On August 22, 1977, Martha, as Executrix for the Estate of Anna Massad, filed Objections to the Final Report and Account of the Trust. The main contentions of the Anna Massad Estate are that the Trust failed to pay to Anna during her lifetime all of the income to which she was entitled; that Anna's Estate is entitled to one-half of the bank accounts of the George Massad Trust; and that Anna should be declared the equitable owner of the Dickinson Hide & Fur Company real property because she had been led to believe that she was the owner of the real property by relatives, the Trustee, and the Trust's attorney.
Certain claims were also filed by Gemal Massad, Lester Massad, Jr., and June Ortloff. However, no appeals have been taken from the district court's decision regarding their claims.
The Objections by Martha and Cecelia and Anna's Estate were heard in a joint trial on September 13, 1977. Post-trial Supplemental Briefs were filed by the parties and the district court issued it's Memorandum Decision on March 16, 1978.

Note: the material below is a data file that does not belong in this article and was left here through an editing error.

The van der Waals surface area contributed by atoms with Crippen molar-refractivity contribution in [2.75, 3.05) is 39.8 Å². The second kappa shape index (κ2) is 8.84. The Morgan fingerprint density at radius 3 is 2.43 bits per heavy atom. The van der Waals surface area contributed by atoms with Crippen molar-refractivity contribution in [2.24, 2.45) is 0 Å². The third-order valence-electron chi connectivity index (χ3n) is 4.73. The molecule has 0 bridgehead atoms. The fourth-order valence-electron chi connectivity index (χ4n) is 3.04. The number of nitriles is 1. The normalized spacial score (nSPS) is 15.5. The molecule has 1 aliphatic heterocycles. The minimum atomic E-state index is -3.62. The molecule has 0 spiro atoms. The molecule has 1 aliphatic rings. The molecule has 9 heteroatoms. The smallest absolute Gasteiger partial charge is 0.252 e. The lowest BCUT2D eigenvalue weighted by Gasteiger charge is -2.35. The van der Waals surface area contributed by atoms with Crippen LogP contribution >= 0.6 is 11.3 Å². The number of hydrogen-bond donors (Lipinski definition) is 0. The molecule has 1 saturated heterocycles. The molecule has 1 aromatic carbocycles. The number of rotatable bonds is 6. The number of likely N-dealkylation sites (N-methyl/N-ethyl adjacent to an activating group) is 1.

The district court denied the claims of Martha and Cecelia because they had not filed timely appeals from the order admitting George's will to probate or from the Final Report and Account, the Petition for Distribution, or the Final Decree of Distribution of George's Estate. The court also determined that Martha and Cecelia had failed to prove fraud or misrepresentation by the Trustee or the Trust's attorney as a basis for reconsidering the distribution of George's Estate and Trust. Martha and Cecelia brought this appeal from the Judgment, which was entered on May 10, 1978.